August 7th, 2014

Star Walk HD got a Tabby Award

Star Walk HD – 5 Stars Astronomy Guide has been declared a Winner in the following category:

iPad: Education / Adults, professionals and general


The Tabby Awards, the only global competition for the best tablet apps and games, unveils the 2014 list of Tabby Awards winners, as well as the first Users’ Choice app list.

  Read the rest of this entry »

August 6th, 2014

67P/Churyumov-Gerasimenko Comet



Comet 67P/Churyumov-Gerasimenko by Rosetta’s OSIRIS narrow-angle camera on 3 August from a distance of 285 km. The image resolution is 5.3 metres/pixel.

Rosetta launched in 2004 arrives at comet 67P/Churyumov-Gerasimenko today. It is the first mission to rendezvous with a comet.

August 6th, 2014

Rosetta Meets the Comet Today


Later today, when the distance between the probe and the cometary nucleus will be 100 km, Rosetta will make trajectory corrections and start spinning around the “snow ball” with radius of 4 km. Formally, it is not called “orbiting” as the comet’s gravitation is not enough for Rosetta. The probe will fly in front of the comet to avoid the damage from dust of its tail. 

The engine will be firing for 6 minutes 26 seconds and will start at 08:00 GMT.

The distance to the probe will account for the 22 minutes delay in data transmitting. Because of the difficulties in data transmission we won’t be able to see the video of approaching, but we will be able to see the photos from the navigational camera as soon as it is possible.

Here is the video prepared by ESA demonstrating the fly-over of Rosetta around the comet:

This is the latest model of the nucleus built from the pictures made in July.

You can see the live streaming of the event on the ESA site.

In 4 months there will be another key event – the landing of Philae.

August 6th, 2014

Rosetta – the Cometary Nucleus is Near

Rosetta is nearing the culmination of years of cosmic expedition. This fall, a unique spacecraft Philae will land on the comet’s nucleus 67P / Churyumov-Gerasimenko, and meanwhile Rosetta is approaching the comet and has already transmitted intriguing scientific information.


The comet Churyumov-Gerasimenko was discovered in 1969 by Soviet scientists Klim Churyumov and Svetlana Gerasimenko. It is classified as a short-period comet, meaning that it does not fly away into the depths of the Oort Cloud to the outskirts of the solar system, but travels only a little farther than the orbit of Jupiter. Every 6.6 years it is moving closer to the Sun, but not enough to evaporate, like ISON. 67P does not get even as close as the Earth’s orbit.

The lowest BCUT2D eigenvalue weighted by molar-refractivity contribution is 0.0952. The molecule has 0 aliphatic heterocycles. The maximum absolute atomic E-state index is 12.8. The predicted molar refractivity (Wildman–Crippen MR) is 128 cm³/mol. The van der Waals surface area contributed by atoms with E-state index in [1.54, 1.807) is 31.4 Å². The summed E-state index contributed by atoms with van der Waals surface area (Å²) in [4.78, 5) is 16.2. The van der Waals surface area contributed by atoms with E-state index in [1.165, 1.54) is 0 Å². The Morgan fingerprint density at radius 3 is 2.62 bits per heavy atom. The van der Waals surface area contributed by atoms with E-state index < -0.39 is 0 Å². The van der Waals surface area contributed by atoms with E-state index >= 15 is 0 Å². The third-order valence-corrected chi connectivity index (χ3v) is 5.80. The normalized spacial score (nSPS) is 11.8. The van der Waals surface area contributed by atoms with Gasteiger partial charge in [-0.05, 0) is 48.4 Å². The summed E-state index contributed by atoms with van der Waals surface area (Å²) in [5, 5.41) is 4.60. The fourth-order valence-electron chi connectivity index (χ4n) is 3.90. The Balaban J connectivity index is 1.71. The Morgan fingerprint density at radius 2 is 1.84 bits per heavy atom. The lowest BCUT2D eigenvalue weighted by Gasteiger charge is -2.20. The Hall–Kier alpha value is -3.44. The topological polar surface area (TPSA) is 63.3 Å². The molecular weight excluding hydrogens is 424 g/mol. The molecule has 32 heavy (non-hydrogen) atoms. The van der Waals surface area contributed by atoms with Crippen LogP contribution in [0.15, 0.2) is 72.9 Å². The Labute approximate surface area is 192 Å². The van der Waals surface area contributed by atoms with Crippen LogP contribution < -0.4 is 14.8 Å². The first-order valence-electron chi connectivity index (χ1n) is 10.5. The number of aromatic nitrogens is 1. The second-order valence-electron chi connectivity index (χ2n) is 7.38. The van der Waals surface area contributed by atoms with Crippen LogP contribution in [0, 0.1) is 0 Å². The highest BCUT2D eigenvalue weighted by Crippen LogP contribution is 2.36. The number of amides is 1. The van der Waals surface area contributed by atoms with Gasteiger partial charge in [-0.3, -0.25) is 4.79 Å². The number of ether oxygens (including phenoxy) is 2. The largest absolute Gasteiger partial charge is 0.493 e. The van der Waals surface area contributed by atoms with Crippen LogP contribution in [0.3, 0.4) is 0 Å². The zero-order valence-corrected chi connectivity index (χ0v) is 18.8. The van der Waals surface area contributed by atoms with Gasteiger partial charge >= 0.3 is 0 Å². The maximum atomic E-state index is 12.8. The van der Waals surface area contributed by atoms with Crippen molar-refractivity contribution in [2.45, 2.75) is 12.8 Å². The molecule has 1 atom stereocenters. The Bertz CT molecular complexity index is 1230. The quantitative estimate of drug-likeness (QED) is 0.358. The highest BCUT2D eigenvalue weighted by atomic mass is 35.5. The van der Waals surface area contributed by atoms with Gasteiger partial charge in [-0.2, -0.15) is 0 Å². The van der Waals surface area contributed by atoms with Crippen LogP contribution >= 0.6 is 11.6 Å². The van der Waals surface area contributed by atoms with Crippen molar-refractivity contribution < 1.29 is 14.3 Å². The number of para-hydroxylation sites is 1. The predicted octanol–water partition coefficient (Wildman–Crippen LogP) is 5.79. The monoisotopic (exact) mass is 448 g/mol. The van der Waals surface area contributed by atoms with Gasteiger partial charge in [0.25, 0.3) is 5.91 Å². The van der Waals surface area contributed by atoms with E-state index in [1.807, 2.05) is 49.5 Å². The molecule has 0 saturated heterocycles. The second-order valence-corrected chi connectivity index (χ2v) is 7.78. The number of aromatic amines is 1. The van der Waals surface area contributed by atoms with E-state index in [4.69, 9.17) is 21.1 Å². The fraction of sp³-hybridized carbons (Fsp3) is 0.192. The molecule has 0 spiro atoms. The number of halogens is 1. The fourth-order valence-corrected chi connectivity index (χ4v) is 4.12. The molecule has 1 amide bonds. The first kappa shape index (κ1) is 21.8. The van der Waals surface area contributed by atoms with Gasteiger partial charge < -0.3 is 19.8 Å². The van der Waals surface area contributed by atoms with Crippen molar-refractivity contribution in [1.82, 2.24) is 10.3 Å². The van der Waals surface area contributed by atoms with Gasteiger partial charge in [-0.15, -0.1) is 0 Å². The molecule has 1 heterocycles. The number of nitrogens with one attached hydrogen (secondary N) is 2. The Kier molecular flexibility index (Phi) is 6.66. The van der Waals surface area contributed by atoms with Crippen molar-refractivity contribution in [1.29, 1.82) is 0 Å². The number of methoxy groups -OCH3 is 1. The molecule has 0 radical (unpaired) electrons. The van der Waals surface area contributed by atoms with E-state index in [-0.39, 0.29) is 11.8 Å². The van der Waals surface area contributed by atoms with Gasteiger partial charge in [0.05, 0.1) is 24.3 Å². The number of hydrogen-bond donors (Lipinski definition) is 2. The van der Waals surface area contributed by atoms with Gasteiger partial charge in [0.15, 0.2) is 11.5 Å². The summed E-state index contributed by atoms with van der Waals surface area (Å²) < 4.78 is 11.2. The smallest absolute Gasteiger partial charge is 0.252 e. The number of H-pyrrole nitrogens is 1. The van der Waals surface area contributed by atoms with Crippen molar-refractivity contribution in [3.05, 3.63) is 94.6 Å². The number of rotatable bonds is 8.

Comet Churyumov-Gerasimenko was selected by the European Space Agency (ESA) for a thorough exploration by probe Rosetta with lander Philae. This choice happened partly by accident.  Originally, the scientists planned to study the comet Wirtanen, but had to postpone the launch of Rosetta due to a faulty rocket Arian-5. When the problem with the rocket was solved, they decided comet that Churyumov-Gerasimenko was the most opportune.

The peculiarity of Rosetta mission is that previously all research stations studied comets on a collision trajectories and close rendezvous ended in a matter of hours or minutes.


Currently Rosetta is catching up to the comet and in August will be on its orbit (or rather will just rotate close by).


As it turned out, the unexpected hitch with the launch vehicle gave the scientists a chance to conduct an even more complex and fruitful research than they expected. The comet has tossed a few surprises that no one expected.


Now the comet comes closer to the Sun, so when in April its gas-dust coma began to grow no one was surprised. But in May, the growth of the coma stopped, and in June it was back to the shape of an almost bare piece of rock and ice.




In June, NASA scientists used one of their three instruments, placed on Rosetta in agreement with their European counterparts, to estimate amounts of water vapor emitted by the comet. The emission was about 300 milliliters of water per second. For they three-mile “snowball” this result seems rather modest, although almost 26 tons per day – sounds more impressively.


In June we began to receive the first pictures in which the nucleus of the comet began to occupy more than one pixel. Previously, the form of the comet was modeled on the basis of the images from the Hubble telescope, and for a long time this data was the most accurate. ESA has prepared a lot of illustrations the images obtained by Hubble.